A young, rightful queen returns from exile to her homeland. Her mission is to reclaim her country from the grip of an oppressive foreign occupation. To achieve her goal, she must find a king.
Her quest leads to a charismatic and gifted man who possesses the ability to help her lead a nation to freedom. But the mission comes at a cost greater than anyone can predict, and the misunderstood legacy of their secret rebellion will endure for thousands of years. A failed political movement that gave birth to a new religion.
With his first release, Martin Baggen's passion for history is given a "what if?" twist.
The singing of favorite seasonal carols is woven into the drama, encouraging audience participation. And it's an adaptable work that can be staged as elaborately or simply as you wish. While there are speaking parts for 12 angels, 5 animals, 6 shepherds, 3 magi, the innkeeper, Mary, Joseph, and a narrator, roles can easily be combined for use with any size congregation. Staging instructions are included.
Far too many plays being marketed to churches today are not well written, place unreasonable requirements on the space and talent available in the average local church, and contain biblically inaccurate statements and characterizations. Gail Keffer's play They Worshiped Him doesn't present any of those problems. It is written in a flexible manner that makes it easy to adapt to a worship service, dinner theater, or a feature-length play for an annual Christmas production. It also does a magnificent job of presenting a biblically accurate version of the nativity story that can be heard, understood, and remembered by all of God's children.... We used this play two years ago, and people are still talking about it. One comment I heard was that the play "made Mary seem like a real person and not a stained-glass Madonna who's out of touch with the realities people like us face."
Kari Turner McClellan
Senior Pastor, First Presbyterian Church
Gail K. Keffer is a graduate of Slippery Rock University (B.S. and M.Ed.). An active member of Clen-Moore Presbyterian Church in New Castle, Pennsylvania, Keffer is a former schoolteacher who has run a needlework design business and is currently the proprietor of The Amish Peddler, a business specializing in the sale of fine Amish-made furniture.
Sol Harkens has it all. A new best seller, a gorgeous model girlfriend, immense success. He’s the Mohammad Ali of outspoken atheist celebrities. But not everything is perfect in Sol Harkens’ life. After losing his son to cancer he dedicated himself to denying God and parlayed his attacks on Christianity into a lucrative business. But Sol is empty inside. His party lifestyle has isolated him from his ex-wife, Katy, and their two sons. He resents their unrelenting faith and Katy’s prayers for his soul.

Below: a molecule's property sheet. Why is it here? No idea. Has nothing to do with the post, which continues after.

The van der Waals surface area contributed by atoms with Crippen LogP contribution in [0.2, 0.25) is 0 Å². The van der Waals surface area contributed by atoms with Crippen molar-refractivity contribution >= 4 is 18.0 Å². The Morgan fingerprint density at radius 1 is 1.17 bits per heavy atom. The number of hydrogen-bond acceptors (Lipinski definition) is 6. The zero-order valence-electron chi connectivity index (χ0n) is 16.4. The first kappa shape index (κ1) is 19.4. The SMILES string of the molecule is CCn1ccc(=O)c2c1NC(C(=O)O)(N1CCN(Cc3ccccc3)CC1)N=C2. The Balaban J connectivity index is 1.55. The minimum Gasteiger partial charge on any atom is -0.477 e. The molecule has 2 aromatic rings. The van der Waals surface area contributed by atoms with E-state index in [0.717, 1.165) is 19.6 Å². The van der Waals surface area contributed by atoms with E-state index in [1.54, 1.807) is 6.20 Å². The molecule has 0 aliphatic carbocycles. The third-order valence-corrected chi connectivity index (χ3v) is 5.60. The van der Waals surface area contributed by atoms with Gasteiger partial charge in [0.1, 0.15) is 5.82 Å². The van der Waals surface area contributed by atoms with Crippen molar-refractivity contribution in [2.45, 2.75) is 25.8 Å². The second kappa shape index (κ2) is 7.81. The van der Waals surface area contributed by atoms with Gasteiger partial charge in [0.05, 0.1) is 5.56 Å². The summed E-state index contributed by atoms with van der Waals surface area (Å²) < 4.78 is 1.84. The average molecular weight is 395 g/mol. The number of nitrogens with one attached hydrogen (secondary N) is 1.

When Sol’s self-destructive habits end in a serious car crash, he wakes up to learn he was clinically dead for four minutes. Being dead isn’t what bothers him. It’s the voice. Five simple words that refuse to let him go: “Daddy, let there be light.”
Praise for Let There Be Light
This story has so many twists and turns, it’s a rollercoaster! Joyful, tearful, but ultimately, hopeful...Let there be light, indeed!
~ SEAN HANNITY
In the book version of Let There Be Light, Dan was not as kind to my character as he could have been.
~ KEVIN SORBO--Actor, Director, Author
Dan Gordon has not written your usual faith film novelization. It is funny, hip, heartbreaking, and redemptive, and a thoroughly great and entertaining read.
~ STEVEN PRESSFIELD--Author of The Legend of Bagger Vance
Let There Be Light is a movie with a heart. Moving beyond entertainment to realistic life issues, it brings light to our darkened world through a story that finds wholeness in the midst of our most pressing concerns.
~ JAMES KNAGGS--Retired Commissioner of The Salvation Army
Let There Be Light is a story of eternal hope…how it meets and transforms us in the midst of our most profound pain and suffering. I highly recommend it!
~ PASTOR KEN FOREMAN--Cathedral of Faith
Pastors can present these monologues themselves or assign them to church members. They have the flexibility of being performed very simply or quite elaborately. Few if any props are necessary.
Jeffrey R. Ingold is the associate pastor of First Lutheran Church in Nashville, Tennessee. He previously served at Trinity Evangelical Lutheran Church in Ellwood City, Pennsylvania. Ingold earned the Master of Divinity degree from Trinity Lutheran Seminary in Columbus, Ohio, and the Bachelor of Arts degree in Music and Theater from West Virginia Wesleyan College. He has produced several plays, liturgical dramas, and musicals, and is a principal member of the Nashville Opera Chorus.